Academic Standards

G.LP.1: Understand and describe the structure of and relationships within an axiomatic system (undefined terms, definitions, axioms and postulates, methods of reasoning, and theorems). Understand the differences among supporting evidence, counterexamples, and actual proofs.

Beam to Moon (Ratios and Proportions)

Biconditional Statements

Conditional Statements

Estimating Population Size

Investigating Angle Theorems

Isosceles and Equilateral Triangles

Part-to-part and Part-to-whole Ratios

G.LP.2: Know precise definitions for angle, circle, perpendicular line, parallel line, and line segment, based on the undefined notions of point, line, and plane. Use standard geometric notation.

Circles

Inscribed Angles

Parallel, Intersecting, and Skew Lines

G.LP.3: State, use, and examine the validity of the converse, inverse, and contrapositive of conditional (“if – then”) and bi-conditional (“if and only if”) statements.

Biconditional Statements

Conditional Statements

G.LP.4: Develop geometric proofs, including direct proofs, indirect proofs, proofs by contradiction and proofs involving coordinate geometry, using two-column, paragraphs, and flow charts formats.

Biconditional Statements

Conditional Statements

G.PL.1: Identify, justify, and apply properties of planes.

Parallel, Intersecting, and Skew Lines

G.PL.3: Prove and apply theorems about lines and angles, including the following: vertical angles are congruent; when a transversal crosses parallel lines, alternate interior angles are congruent, alternate exterior angles are congruent, and corresponding angles are congruent; when a transversal crosses parallel lines, same side interior angles are supplementary; and points on a perpendicular bisector of a line segment are exactly those equidistant from the endpoints of the segment.

Investigating Angle Theorems

Segment and Angle Bisectors

Triangle Angle Sum

G.PL.4: Know that parallel lines have the same slope and perpendicular lines have opposite reciprocal slopes. Determine if a pair of lines are parallel, perpendicular, or neither by comparing the slopes in coordinate graphs and in equations. Find the equation of a line, passing through a given point, that is parallel or perpendicular to a given line.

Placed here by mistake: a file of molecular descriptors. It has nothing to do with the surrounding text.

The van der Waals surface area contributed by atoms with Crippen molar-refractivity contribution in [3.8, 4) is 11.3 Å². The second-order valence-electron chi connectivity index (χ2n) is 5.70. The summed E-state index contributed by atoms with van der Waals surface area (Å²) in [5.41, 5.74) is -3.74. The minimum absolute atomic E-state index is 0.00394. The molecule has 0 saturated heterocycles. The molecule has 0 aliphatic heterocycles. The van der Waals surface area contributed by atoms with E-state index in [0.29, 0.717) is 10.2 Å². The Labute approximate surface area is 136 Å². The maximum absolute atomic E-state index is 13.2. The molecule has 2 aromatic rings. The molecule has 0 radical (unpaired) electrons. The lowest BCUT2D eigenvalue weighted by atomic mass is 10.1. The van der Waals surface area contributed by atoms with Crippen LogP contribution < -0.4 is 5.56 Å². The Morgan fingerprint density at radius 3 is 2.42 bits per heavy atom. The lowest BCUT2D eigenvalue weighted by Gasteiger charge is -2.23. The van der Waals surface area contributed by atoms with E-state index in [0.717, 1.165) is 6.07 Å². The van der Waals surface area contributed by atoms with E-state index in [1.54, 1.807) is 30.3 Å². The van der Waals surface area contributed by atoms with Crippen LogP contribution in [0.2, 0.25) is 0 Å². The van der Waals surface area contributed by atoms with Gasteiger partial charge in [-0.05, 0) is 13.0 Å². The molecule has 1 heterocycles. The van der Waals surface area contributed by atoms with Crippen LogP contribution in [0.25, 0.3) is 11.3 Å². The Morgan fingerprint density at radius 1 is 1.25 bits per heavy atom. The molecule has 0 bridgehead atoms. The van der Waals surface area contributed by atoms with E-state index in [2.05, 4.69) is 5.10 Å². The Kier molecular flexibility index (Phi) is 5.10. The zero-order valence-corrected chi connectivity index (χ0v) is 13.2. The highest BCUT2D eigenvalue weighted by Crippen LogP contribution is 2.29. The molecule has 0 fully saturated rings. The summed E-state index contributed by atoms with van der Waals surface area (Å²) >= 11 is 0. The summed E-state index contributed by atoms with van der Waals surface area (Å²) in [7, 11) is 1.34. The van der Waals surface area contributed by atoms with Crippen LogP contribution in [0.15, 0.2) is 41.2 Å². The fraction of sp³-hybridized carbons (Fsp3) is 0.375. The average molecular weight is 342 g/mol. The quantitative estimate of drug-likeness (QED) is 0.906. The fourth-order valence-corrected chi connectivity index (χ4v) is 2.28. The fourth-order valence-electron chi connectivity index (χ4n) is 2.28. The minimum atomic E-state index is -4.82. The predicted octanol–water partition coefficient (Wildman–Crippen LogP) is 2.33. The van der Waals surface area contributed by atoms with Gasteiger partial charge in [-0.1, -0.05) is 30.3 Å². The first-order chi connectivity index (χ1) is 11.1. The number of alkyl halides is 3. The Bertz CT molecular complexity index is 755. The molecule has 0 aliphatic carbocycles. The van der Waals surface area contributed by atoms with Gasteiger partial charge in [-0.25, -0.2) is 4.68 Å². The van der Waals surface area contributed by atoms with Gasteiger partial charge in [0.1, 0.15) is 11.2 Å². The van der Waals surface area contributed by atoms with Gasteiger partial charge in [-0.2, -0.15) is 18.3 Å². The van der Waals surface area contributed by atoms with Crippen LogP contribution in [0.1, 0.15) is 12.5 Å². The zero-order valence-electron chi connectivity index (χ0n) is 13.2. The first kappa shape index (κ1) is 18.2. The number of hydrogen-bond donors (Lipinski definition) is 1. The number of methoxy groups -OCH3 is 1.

Cat and Mouse (Modeling with Linear Systems)

G.PL.5: Explain and justify the process used to construct, with a variety of tools and methods (compass and straightedge, string, reflective devices, paper folding, dynamic geometric software, etc.), congruent segments and angles, angle bisectors, perpendicular bisectors, altitudes, medians, and parallel and perpendicular lines.

Constructing Congruent Segments and Angles

Constructing Parallel and Perpendicular Lines

Segment and Angle Bisectors

G.T.1: Prove and apply theorems about triangles, including the following: measures of interior angles of a triangle sum to 180°; base angles of isosceles triangles are congruent; the segment joining midpoints of two sides of a triangle is parallel to the third side and half the length; the medians of a triangle meet at a point; a line parallel to one side of a triangle divides the other two proportionally, and conversely; the Pythagorean Theorem, using triangle similarity; and the isosceles triangle theorem and its converse.

Cosine Function

Isosceles and Equilateral Triangles

Polygon Angle Sum

Pythagorean Theorem

Pythagorean Theorem with a Geoboard

Similar Figures

Sine Function

Triangle Angle Sum

Triangle Inequalities

G.T.3: Explain and justify the process used to construct congruent triangles with a variety of tools and methods (compass and straightedge, string, reflective devices, paper folding, dynamic geometric software, etc.).

Constructing Congruent Segments and Angles

G.T.4: Given two triangles, use the definition of similarity in terms of similarity transformations to decide if they are similar; explain using similarity transformations the meaning of similarity for triangles as the equality of all corresponding pairs of angles and the proportionality of all corresponding pairs of sides, and to establish the AA criterion for two triangles to be similar.

Circles

Dilations

Similar Figures

G.T.6: Prove and apply the inequality theorems, including the following: triangle inequality, inequality in one triangle, and the hinge theorem and its converse.

G.T.7: State and apply the relationships that exist when the altitude is drawn to the hypotenuse of a right triangle. Understand and use the geometric mean to solve for missing parts of triangles.

G.T.8: Develop the distance formula using the Pythagorean Theorem. Find the lengths and midpoints of line segments in one- or two-dimensional coordinate systems. Find measures of the sides of polygons in the coordinate plane; apply this technique to compute the perimeters and areas of polygons in real-world and mathematical problems.

Area of Parallelograms

Area of Triangles

Circles

Distance Formula